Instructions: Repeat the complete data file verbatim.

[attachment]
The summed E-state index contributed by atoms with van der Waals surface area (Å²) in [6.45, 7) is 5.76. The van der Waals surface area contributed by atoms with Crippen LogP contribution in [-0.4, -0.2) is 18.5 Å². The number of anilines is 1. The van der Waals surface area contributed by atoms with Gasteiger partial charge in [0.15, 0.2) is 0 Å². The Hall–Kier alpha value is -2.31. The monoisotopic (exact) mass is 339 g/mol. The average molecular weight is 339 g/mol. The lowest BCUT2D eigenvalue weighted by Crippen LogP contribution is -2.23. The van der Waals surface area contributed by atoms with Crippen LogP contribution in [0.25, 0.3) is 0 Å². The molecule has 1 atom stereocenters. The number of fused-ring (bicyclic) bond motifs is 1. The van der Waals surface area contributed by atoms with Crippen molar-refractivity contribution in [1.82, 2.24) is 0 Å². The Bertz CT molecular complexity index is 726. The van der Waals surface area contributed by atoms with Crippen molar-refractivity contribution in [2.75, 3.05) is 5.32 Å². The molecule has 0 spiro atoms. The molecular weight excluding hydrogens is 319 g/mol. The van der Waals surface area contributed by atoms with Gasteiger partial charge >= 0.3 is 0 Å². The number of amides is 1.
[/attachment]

The summed E-state index contributed by atoms with van der Waals surface area (Å²) in [6.45, 7) is 5.76. The van der Waals surface area contributed by atoms with Crippen LogP contribution in [-0.4, -0.2) is 18.5 Å². The number of anilines is 1. The van der Waals surface area contributed by atoms with Gasteiger partial charge in [0.15, 0.2) is 0 Å². The Hall–Kier alpha value is -2.31. The monoisotopic (exact) mass is 339 g/mol. The average molecular weight is 339 g/mol. The lowest BCUT2D eigenvalue weighted by Crippen LogP contribution is -2.23. The van der Waals surface area contributed by atoms with Crippen LogP contribution in [0.25, 0.3) is 0 Å². The molecule has 1 atom stereocenters. The number of fused-ring (bicyclic) bond motifs is 1. The van der Waals surface area contributed by atoms with Crippen molar-refractivity contribution in [1.82, 2.24) is 0 Å². The Bertz CT molecular complexity index is 726. The van der Waals surface area contributed by atoms with Crippen molar-refractivity contribution in [2.75, 3.05) is 5.32 Å². The molecule has 0 spiro atoms. The molecular weight excluding hydrogens is 319 g/mol. The van der Waals surface area contributed by atoms with Gasteiger partial charge >= 0.3 is 0 Å². The number of amides is 1.